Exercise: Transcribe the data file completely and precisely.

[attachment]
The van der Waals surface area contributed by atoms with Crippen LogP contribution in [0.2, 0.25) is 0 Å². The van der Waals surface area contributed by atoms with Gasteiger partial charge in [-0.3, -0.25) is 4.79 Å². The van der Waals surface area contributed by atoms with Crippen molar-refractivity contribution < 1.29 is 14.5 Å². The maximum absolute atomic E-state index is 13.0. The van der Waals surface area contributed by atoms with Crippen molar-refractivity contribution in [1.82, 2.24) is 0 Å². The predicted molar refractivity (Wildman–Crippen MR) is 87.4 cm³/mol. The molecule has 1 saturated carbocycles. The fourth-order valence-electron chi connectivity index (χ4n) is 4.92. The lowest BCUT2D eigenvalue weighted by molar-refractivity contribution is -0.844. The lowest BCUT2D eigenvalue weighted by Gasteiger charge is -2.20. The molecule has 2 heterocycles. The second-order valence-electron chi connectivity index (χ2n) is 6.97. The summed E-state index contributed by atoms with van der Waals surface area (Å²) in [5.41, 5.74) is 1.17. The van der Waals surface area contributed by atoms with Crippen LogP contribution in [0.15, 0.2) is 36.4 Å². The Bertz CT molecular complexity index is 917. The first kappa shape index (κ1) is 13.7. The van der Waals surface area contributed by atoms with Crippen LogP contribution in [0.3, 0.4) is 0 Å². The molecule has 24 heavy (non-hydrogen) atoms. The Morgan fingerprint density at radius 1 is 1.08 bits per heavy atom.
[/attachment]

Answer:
The van der Waals surface area contributed by atoms with Crippen LogP contribution in [0.2, 0.25) is 0 Å². The van der Waals surface area contributed by atoms with Gasteiger partial charge in [-0.3, -0.25) is 4.79 Å². The van der Waals surface area contributed by atoms with Crippen molar-refractivity contribution < 1.29 is 14.5 Å². The maximum absolute atomic E-state index is 13.0. The van der Waals surface area contributed by atoms with Crippen molar-refractivity contribution in [1.82, 2.24) is 0 Å². The predicted molar refractivity (Wildman–Crippen MR) is 87.4 cm³/mol. The molecule has 1 saturated carbocycles. The fourth-order valence-electron chi connectivity index (χ4n) is 4.92. The lowest BCUT2D eigenvalue weighted by molar-refractivity contribution is -0.844. The lowest BCUT2D eigenvalue weighted by Gasteiger charge is -2.20. The molecule has 2 heterocycles. The second-order valence-electron chi connectivity index (χ2n) is 6.97. The summed E-state index contributed by atoms with van der Waals surface area (Å²) in [5.41, 5.74) is 1.17. The van der Waals surface area contributed by atoms with Crippen LogP contribution in [0.15, 0.2) is 36.4 Å². The Bertz CT molecular complexity index is 917. The first kappa shape index (κ1) is 13.7. The van der Waals surface area contributed by atoms with Crippen LogP contribution in [0.3, 0.4) is 0 Å². The molecule has 24 heavy (non-hydrogen) atoms. The Morgan fingerprint density at radius 1 is 1.08 bits per heavy atom.